Recently, somebody commented on this blog that with the arrival of winter, we had entered "ugly season."
I disagree. The leaves have fallen off the trees, and daylight is at a premium, but that doesn't mean the outdoors are ugly. If anything, this is the best time of year to go exploring: nuisances such as biting insects, snakes, and weeds are gone. The lack of foliage is a plus, making it possible to see things that are hidden in the summer.
Take, for example, Elephant Rocks State Park. This classic destination looks good in all seasons, but is a real treat during a sunny winter day. It's possible to see the "Elephant Herd" from a distance, a view that is usually obstructed by the trees.
"Dumbo" and the other elephants are just as impressive in December as in July.
The record weight for a real African elephant is 12 tons. These Missouri "elephants" are a tad heavier, some tipping the scales at over 600 tons.
Unlike real elephants, there's no danger of getting trampled here, no matter how much you push, pull, or pinch. Scrambling over and under the boulders is a time-honored tradition for visitors of all ages.
Missouri never experienced a gold rush, but the elephant rocks did spawn a "granite rush" in the late 1800s. Just to the east of the modern-day park, the boom town of Graniteville was home to several granite quarries and a rail connection with the Iron Mountain Railroad.
The monument at the top of nearby Taum Sauk Mountain, Missouri's highest point, was made from a red granite slab.
A few years ago, the park added a new trail leading to the "Engine House," a vestige from one of the quarry railroads. The building, not surprisingly built with granite blocks, is mostly intact except for the missing roof.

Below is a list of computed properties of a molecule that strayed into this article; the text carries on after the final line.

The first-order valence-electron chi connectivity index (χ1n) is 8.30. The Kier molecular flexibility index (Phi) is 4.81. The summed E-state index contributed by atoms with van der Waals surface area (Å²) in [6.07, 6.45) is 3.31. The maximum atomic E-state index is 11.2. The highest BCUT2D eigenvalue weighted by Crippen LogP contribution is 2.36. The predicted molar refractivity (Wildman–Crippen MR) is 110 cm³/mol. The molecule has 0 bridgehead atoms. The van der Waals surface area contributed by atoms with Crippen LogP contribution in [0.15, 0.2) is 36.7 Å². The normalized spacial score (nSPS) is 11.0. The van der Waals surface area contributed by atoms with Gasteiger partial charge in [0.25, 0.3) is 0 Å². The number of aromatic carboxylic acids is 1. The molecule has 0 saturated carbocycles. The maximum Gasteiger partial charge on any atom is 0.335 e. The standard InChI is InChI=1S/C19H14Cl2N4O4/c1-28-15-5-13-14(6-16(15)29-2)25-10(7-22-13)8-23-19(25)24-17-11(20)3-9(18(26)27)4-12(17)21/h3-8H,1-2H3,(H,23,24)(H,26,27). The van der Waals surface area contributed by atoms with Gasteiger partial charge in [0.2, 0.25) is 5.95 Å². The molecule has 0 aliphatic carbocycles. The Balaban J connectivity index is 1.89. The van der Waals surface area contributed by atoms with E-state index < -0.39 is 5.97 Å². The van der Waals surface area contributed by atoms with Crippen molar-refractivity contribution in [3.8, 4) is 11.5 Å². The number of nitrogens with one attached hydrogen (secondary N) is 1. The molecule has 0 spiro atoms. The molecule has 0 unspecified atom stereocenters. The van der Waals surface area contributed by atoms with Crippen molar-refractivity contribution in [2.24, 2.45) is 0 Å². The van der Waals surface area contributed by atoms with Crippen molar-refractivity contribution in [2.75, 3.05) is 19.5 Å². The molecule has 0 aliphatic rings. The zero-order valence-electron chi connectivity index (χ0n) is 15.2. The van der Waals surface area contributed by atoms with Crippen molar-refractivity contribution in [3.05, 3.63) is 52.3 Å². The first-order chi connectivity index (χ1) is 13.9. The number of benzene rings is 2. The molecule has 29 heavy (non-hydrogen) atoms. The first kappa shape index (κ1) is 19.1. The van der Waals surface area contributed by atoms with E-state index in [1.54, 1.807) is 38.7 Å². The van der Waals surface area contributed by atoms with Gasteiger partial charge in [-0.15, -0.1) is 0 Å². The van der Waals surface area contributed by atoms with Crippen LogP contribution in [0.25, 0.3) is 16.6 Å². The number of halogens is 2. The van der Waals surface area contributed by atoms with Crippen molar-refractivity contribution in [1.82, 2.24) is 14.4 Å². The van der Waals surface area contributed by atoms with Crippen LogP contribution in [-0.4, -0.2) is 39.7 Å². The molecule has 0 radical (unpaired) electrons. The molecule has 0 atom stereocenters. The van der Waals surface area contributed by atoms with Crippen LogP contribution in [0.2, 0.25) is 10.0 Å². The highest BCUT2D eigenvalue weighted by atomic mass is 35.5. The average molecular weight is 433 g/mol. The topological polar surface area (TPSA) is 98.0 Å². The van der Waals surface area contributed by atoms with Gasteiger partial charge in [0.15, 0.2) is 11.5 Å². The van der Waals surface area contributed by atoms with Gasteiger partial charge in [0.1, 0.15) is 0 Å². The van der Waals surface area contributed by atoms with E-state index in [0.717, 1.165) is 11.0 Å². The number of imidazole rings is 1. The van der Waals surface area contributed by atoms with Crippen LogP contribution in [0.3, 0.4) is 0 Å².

Some of the original rails can still be found behind the engine house. Starting in 1869, a tremendous quantity of granite blocks were shipped to St. Louis and other Missouri cities for use in houses, public buildings, monuments, bridges, and street paving. It's rare to find an historic building in the Arcadia Valley that isn't built with red blocks.
Leftover chunks of granite can be seen all along the main trail. It's hard to believe that these beautiful blocks were considered rejects. Just imagine what the good stuff looked like.
Everybody wants to take a piece home, but good luck. The park rangers would probably notice somebody struggling to carry a 500 pound rock back to their car.
With smaller crowds, less annoyances, and better visibility, Elephants Rocks is a perfect destination for any sunny winter day, if you can catch one. Don't forget about nearby Fort Davidson, Johnson's Shut-ins, Taum Sauk Mountain, Millstream Garden, and Amidon Conservation Area.
From Cape Girardeau, take Highway 72 west to Arcadia. If you haven't been through Fredericktown lately, watch out for the slightly different routing of Highway 72, now featuring a roundabout.
In Arcadia, Highway 72 crosses an overpass and then comes to a tricky T-junction. Turn right and then turn left to join Highway 21 North. Follow the highway past Ironton and Pilot Knob until reaching the three-way stop with Route N (formerly Route W). Turn left and continue on Highway 21 through Graniteville and to the park entrance on the right.